How Long Do Collections Stay on Your Credit Report?

Written By Scott Kessman
Last updated April 7, 2021

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Credit
April 7, 2021

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In these troubling economic times, it can be hard to pay some bills on time. Medical and credit card bills are some of the most common debts. Most companies will work with you to set up a payment plan if you have trouble paying on time. You can also try debt settlement if you have a lot of bills. But if you miss a few payments or take too long to pay, you may receive a notice from a debt collector.

When a company or organization hasn’t been paid, they may send your debt to a collections agency. What this means is they are entrusting a third-party agent to collect the debt from you. The debt collector will typically attempt the first contact via a debt collection notice in the mail. If they don’t receive a timely response, they may follow up with phone calls.

Debt collectors have a reputation for being aggressive, but this isn’t always the case. As long as you contact the debt collection agency and come up with a payment plan, they will work with you. And, more importantly, you won’t have to worry about how long collections stay on your credit report.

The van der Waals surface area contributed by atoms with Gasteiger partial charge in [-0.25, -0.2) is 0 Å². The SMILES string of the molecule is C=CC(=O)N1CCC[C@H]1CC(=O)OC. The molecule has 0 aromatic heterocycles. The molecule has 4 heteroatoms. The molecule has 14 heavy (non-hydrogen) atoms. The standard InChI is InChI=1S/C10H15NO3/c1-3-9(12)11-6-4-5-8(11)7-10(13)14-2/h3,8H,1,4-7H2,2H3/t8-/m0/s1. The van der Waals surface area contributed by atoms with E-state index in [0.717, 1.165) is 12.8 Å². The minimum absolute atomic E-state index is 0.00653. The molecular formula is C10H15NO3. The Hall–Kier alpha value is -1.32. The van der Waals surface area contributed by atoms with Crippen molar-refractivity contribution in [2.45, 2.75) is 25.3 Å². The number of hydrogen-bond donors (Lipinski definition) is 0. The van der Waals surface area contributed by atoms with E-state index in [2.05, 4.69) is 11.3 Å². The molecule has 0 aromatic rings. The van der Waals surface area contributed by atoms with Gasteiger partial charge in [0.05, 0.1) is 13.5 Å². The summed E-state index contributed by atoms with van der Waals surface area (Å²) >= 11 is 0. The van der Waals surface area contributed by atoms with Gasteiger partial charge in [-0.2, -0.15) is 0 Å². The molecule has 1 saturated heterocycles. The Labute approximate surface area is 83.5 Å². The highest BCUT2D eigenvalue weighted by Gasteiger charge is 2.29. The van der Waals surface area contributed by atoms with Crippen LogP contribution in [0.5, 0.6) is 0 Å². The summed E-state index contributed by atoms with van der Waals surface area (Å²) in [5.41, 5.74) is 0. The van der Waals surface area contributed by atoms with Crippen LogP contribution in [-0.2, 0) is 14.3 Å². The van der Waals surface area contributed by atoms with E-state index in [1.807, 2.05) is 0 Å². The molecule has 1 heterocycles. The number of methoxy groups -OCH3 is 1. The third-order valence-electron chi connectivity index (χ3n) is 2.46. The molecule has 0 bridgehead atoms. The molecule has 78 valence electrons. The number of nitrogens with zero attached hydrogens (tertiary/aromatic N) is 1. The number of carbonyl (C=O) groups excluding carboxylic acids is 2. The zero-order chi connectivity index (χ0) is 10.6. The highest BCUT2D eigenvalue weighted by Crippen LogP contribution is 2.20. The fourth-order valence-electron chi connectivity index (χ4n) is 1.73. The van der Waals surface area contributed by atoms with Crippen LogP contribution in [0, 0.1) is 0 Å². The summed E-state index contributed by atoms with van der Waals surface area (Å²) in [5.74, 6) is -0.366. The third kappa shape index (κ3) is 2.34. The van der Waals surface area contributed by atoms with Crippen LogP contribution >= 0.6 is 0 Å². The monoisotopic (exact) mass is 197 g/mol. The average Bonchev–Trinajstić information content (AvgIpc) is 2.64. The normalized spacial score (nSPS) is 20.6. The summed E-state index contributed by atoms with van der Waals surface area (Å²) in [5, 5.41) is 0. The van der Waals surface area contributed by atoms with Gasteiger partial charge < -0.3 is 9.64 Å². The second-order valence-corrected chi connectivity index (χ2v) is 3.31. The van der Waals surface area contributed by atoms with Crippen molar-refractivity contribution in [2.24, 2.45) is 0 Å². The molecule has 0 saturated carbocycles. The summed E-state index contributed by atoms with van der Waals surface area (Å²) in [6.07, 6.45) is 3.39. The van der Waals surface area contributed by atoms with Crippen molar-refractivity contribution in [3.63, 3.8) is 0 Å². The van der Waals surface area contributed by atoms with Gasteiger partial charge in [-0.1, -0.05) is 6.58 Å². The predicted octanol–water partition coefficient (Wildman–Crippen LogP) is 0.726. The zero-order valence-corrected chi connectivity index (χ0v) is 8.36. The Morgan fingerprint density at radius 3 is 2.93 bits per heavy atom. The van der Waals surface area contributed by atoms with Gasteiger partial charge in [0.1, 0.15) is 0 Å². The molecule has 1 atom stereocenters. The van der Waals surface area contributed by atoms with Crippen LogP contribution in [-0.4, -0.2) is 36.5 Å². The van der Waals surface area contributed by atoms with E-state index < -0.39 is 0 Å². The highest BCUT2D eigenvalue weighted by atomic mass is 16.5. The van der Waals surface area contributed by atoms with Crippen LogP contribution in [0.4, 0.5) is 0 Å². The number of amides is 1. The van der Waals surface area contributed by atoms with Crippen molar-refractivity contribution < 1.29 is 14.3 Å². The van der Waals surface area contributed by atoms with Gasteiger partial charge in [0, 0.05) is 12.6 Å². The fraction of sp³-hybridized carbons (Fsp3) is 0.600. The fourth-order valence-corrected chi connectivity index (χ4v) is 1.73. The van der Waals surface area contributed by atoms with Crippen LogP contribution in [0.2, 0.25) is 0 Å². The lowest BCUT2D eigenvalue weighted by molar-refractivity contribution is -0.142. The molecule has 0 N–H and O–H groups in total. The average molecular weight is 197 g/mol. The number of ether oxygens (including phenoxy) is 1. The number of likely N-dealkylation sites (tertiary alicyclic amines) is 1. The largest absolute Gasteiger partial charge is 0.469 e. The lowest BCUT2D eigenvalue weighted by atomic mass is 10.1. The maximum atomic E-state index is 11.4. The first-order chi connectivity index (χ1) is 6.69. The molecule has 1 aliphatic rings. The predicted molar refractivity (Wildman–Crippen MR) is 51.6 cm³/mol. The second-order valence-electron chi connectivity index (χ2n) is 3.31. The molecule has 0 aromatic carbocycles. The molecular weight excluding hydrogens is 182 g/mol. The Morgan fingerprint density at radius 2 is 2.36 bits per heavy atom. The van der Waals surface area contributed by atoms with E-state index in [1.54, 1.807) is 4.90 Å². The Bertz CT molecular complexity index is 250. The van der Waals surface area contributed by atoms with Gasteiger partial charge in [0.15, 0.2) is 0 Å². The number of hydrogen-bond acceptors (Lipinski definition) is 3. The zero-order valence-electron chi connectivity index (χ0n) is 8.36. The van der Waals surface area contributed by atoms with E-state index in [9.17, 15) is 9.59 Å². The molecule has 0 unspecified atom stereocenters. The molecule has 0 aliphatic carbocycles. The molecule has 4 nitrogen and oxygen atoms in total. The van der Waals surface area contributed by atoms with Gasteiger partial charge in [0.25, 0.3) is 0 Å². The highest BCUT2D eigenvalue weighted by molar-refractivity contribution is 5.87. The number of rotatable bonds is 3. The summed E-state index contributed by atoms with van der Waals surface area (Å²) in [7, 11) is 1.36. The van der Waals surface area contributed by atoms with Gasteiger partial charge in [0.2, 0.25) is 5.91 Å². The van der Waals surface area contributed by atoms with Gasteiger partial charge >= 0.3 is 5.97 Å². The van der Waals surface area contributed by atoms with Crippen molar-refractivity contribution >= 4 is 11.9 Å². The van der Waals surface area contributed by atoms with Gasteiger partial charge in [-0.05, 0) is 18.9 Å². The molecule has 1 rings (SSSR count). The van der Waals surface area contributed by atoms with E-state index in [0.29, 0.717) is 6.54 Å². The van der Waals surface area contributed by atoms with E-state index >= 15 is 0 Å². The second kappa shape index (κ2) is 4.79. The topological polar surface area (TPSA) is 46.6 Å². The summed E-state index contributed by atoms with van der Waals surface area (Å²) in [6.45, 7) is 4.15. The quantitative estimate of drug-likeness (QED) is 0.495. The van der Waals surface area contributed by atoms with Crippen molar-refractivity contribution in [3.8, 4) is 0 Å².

When Does a Collection Account Appear on Your Credit Report?

Companies normally wait until your debt is delinquent at least 90 days before sending it to a debt collector. Most debt collectors will also give you some time to pay your debt before they report it to the credit reporting bureaus. However, even if they don’t report the collection account to the credit reporting agencies, chances are that the company you owed will report a late payment.

Having a late payment on your account is bad enough and will negatively affect your credit score. But a collection account is worse because it will stay on your credit report for seven years. Additionally, the credit bureaus usually add another 180 days to that period to account for the time that the debt first became past due.

Does the Type of Debt Matter?

Medical debt, credit card debt, and any other debts that are reported as late and sent to collections are treated the same. Any reported collection account will remain on your credit report for up to seven years.